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Skins
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  • Review of Skins
    This is a modern Native American story, and we Americans MUST step up and take respondsability for the social problems of the modern Native Americans because over the last 300 years we have made today's problems...more info
  • ~Real life drama's~
    Take a walk inside the Pine Ridge Rez and visit the devastating effects of alcohol and hopelessness. Graham Greene turns in a top rate performance here as a Native Veteran who has slowly poisioned himself with alcohol and the effect it has on brother ( Eric Schwig) and his son. Excellent movie with indept character studies, don't miss this one....more info
  • Not the Lakota way.
    It's sad that this movie had to dwell on the negative stereotypes of our reservation life. It was also sad if not pitiful that the cop portrayed by Schweig had to commit a cowardly sneak attack on two drunken teenagers and break their knees with a baseball bat, then he sneaks down to White Clay, again like a cowardly thief in the night, and throws gas on a package store, and setting it on fire, almost kills his own brother. Then, as his final insult, again at night, he sneaks up on Mt. Rushmore and defaces the sculptured image of George Washington, the Father of our Country.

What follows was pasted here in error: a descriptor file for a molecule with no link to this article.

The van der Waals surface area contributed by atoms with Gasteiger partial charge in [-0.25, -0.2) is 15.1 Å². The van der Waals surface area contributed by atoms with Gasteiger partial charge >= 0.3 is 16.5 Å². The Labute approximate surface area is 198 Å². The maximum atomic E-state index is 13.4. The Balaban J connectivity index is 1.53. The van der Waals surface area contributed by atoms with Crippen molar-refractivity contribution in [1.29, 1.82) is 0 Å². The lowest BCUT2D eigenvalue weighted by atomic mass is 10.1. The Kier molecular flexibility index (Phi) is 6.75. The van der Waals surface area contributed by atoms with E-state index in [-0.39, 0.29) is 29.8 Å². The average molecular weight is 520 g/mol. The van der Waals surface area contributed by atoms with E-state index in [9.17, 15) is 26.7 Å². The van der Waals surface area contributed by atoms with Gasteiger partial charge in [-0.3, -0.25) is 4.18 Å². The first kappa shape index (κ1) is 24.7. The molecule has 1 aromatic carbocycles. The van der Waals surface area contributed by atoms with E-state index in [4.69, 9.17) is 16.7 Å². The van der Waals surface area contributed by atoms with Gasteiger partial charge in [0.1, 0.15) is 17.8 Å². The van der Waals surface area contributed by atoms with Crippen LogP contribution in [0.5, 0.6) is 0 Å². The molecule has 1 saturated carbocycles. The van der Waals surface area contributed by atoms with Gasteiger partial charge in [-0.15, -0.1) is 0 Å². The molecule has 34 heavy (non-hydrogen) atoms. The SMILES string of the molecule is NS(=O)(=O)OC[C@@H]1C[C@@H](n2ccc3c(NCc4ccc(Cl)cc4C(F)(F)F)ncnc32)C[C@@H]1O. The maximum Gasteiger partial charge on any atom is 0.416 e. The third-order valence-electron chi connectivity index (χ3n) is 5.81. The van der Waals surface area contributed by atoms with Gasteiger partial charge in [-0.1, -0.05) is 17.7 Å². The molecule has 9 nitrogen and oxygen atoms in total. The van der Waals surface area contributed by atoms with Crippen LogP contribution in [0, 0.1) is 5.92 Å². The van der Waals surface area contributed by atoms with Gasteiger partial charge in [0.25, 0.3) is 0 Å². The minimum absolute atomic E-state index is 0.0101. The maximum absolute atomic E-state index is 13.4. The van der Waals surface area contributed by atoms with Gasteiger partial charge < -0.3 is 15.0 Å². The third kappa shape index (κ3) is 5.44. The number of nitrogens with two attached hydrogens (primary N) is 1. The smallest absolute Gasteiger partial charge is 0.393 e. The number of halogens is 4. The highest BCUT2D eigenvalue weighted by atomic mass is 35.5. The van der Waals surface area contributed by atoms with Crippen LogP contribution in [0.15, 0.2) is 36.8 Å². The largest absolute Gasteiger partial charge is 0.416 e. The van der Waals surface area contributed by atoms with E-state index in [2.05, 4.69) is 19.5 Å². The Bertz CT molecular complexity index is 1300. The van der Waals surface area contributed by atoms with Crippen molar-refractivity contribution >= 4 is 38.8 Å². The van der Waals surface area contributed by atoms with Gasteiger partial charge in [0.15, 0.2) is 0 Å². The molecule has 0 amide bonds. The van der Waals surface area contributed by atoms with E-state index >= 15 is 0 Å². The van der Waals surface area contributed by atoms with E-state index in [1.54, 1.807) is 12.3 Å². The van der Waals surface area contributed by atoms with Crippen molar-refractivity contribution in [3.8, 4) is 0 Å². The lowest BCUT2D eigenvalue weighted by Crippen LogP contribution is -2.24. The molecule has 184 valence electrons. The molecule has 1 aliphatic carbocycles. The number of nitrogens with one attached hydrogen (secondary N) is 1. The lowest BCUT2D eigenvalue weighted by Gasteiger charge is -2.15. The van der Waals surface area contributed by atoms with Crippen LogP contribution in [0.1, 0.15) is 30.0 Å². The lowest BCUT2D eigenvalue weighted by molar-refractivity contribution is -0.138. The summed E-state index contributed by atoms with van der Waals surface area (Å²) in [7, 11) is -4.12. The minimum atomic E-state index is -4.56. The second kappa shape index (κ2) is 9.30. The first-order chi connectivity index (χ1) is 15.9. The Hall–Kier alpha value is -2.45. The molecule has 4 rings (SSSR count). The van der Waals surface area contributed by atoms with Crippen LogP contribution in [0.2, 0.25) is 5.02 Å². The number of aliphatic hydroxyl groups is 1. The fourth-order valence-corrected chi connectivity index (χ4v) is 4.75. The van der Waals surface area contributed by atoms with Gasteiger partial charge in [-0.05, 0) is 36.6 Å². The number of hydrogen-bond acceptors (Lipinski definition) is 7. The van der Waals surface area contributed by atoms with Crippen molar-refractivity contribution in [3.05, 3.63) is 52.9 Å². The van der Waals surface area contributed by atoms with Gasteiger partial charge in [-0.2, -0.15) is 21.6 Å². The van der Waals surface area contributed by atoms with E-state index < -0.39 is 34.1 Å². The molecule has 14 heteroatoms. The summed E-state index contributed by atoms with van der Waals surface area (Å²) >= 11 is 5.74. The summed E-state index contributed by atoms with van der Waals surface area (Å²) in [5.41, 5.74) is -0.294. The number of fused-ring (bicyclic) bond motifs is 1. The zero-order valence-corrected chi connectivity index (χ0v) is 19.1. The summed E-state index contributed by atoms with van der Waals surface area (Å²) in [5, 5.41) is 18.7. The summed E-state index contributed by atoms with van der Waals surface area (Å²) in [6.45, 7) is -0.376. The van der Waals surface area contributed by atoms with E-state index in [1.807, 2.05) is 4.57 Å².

These are definetely not the Lakota Way. The Lakota Way is Akicita wicaya wastelo! - the Way of the Good, Manly Warrior! to be strong and in your face and not sneaking around like a snivelling little coward. I would have hoped that these actors would have known better - to portray Lakotas as people with pride and dignity. But then they are probably not Lakotas. Also, to deface Mt. Rushmore was a hideous act; the Lakota take great pride in being American Veterans and the Flag is Honored at all of our Powwows....more info
  • A very revealing film
    I recently saw this film and must say that it has become one of my all-time favorite movies, solely for the realisitic portrayal it gives of today's reservations.

    Contrary to the report given by an earlier reviewer, Pine Ridge is in SOUTH Dakota, not North. I grew up in South Dakota nearly all my life, and I taught at an Indian school. I saw, sometimes first hand, what the reservation life entailed, and it was depressing. This movie does a good job of encompassing one of the reservation's most prevalent threats at this time: alcoholism.

    I've been a fan of Graham Greene ever since Dances With Wolves, although I don't consider that movie a stellar example of historically accurate film making.

    For the past few years, I've read about the debate regarding the liquor stores in White Clay, NE. Although I realize that those people may be making a tidy profit off the Indians in Pine Ridge, people must realize that alcoholics will drive ANY distance to get their booze -- White Clay and further. You cannot blame the store owners for providing the booze. You're blaming the wrong people.